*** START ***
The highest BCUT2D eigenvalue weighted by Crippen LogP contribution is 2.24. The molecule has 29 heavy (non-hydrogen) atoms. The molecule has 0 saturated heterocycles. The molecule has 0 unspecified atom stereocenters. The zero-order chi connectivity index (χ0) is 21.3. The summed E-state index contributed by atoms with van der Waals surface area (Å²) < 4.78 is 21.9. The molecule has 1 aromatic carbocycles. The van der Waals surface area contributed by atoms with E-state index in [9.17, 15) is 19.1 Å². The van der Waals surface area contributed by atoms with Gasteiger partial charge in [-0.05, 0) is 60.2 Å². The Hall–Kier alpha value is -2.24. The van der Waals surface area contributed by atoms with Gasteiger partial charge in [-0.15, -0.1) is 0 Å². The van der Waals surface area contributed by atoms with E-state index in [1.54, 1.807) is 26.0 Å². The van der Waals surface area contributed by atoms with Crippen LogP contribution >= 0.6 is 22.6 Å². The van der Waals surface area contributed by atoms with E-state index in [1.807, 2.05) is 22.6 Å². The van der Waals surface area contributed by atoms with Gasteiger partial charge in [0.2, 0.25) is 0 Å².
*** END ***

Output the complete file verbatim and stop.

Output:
The highest BCUT2D eigenvalue weighted by Crippen LogP contribution is 2.24. The molecule has 29 heavy (non-hydrogen) atoms. The molecule has 0 saturated heterocycles. The molecule has 0 unspecified atom stereocenters. The zero-order chi connectivity index (χ0) is 21.3. The summed E-state index contributed by atoms with van der Waals surface area (Å²) < 4.78 is 21.9. The molecule has 1 aromatic carbocycles. The van der Waals surface area contributed by atoms with E-state index in [9.17, 15) is 19.1 Å². The van der Waals surface area contributed by atoms with Gasteiger partial charge in [-0.05, 0) is 60.2 Å². The Hall–Kier alpha value is -2.24. The van der Waals surface area contributed by atoms with Gasteiger partial charge in [-0.15, -0.1) is 0 Å². The van der Waals surface area contributed by atoms with E-state index in [1.54, 1.807) is 26.0 Å². The van der Waals surface area contributed by atoms with Crippen LogP contribution >= 0.6 is 22.6 Å². The van der Waals surface area contributed by atoms with E-state index in [1.807, 2.05) is 22.6 Å². The van der Waals surface area contributed by atoms with Gasteiger partial charge in [0.2, 0.25) is 0 Å².